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Supreme Court tosses murder conviction of Mississippi death row inmate over racial makeup of jury

Supreme Court overturns conviction of Curtis Flowers
Supreme Court tosses murder conviction of Mississippi death row inmate 01:44

The U.S. Supreme Court has overturned the conviction of a black Mississippi death row inmate who has been tried six times in the 1996 killings of four people at a Mississippi furniture store. Lawyers for 49-year-old Curtis Flowers have argued that the local prosecutor consistently kept black jurors off the jury in violation of the Constitution. 

Justice Brett Kavanaugh wrote the opinion. The Supreme Court tried to end discrimination in the composition of juries in 1986, but it has been harder to root out in practice.

The jury that convicted Flowers most recently was made up of 11 white jurors and one African-American. District Attorney Doug Evans struck five other African-Americans from the jury pool in the process.

Mississippi's top court had twice upheld Flowers' conviction and sentence, even after the Supreme Court ordered it to re-examine the case for possible racial discrimination in 2016.

The Supreme Court's decision in Batson v. Kentucky in 1986 set up a system by which trial judges could evaluate claims of discrimination and the race-neutral explanations by prosecutors.

It was during a hearing on Flowers' case that Supreme Court Justice Clarence Thomas spoke up for the first time since 2016

Flowers has been in jail for 22 years, since his arrest after four people were found shot to death in a furniture store in Winona, Mississippi, in July 1996.

Prosecutors said Flowers was a disgruntled former employee who sought revenge against the store's owner because she fired him and withheld most of his pay to cover the cost of merchandise he damaged. Nearly $300 was found missing after the killings.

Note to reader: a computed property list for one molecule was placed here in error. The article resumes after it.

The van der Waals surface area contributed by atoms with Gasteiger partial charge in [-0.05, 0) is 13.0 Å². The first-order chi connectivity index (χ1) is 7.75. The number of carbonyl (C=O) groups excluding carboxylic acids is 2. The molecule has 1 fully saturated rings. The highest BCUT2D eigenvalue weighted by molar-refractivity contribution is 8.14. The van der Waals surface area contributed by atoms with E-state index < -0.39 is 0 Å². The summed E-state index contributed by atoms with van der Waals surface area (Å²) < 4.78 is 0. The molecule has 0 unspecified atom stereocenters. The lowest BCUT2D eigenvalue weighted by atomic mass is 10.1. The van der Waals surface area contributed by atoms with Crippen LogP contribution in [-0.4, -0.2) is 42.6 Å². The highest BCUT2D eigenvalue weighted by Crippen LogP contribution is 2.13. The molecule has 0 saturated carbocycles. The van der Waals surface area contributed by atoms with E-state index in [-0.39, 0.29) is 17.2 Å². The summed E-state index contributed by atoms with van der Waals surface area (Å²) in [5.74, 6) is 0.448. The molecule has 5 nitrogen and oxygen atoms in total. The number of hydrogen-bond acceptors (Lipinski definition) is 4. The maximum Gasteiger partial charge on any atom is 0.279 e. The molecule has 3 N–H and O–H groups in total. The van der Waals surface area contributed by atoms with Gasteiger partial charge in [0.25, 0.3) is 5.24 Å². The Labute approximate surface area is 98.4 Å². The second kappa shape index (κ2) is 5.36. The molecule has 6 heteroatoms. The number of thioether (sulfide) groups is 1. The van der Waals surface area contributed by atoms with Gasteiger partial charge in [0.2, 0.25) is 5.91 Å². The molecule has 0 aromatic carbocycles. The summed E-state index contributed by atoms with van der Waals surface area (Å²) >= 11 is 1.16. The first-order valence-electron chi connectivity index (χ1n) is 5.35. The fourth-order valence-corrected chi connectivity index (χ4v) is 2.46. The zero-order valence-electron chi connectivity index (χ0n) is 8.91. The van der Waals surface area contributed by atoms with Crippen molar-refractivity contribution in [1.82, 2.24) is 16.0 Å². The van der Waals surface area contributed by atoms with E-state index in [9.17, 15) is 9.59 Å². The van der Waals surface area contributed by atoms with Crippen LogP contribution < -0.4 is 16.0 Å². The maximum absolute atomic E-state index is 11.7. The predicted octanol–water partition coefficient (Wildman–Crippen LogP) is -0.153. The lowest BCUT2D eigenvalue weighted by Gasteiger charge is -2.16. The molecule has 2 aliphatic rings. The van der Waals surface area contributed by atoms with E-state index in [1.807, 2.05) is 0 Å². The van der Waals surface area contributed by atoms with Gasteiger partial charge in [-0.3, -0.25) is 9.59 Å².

Defense lawyers, though, said witness statements and physical evidence against Flowers are too weak to convict him. A jailhouse informant who claimed Flowers had confessed to him recanted in recorded telephone conversations with American Public Media's "In the Dark" podcast. A separate appeal is pending in state court questioning Flowers' actual guilt, citing in part evidence that reporters for "In the Dark" detailed.

"The quadruple homicide in this case was a terrible crime, but Curtis Flowers did not commit it," his defense team said in a statement Friday. 

"That Mr. Flowers has already endured six trials and more than two decades on death row is a travesty. A seventh trial would be unprecedented, and completely unwarranted given both the flimsiness of the evidence against him and the long trail of misconduct that has kept him wrongfully incarcerated all these years. We hope that the State of Mississippi will finally disavow [District Attorney] Doug Evans' misconduct, decline to pursue yet another trial, and set Mr. Flowers free."

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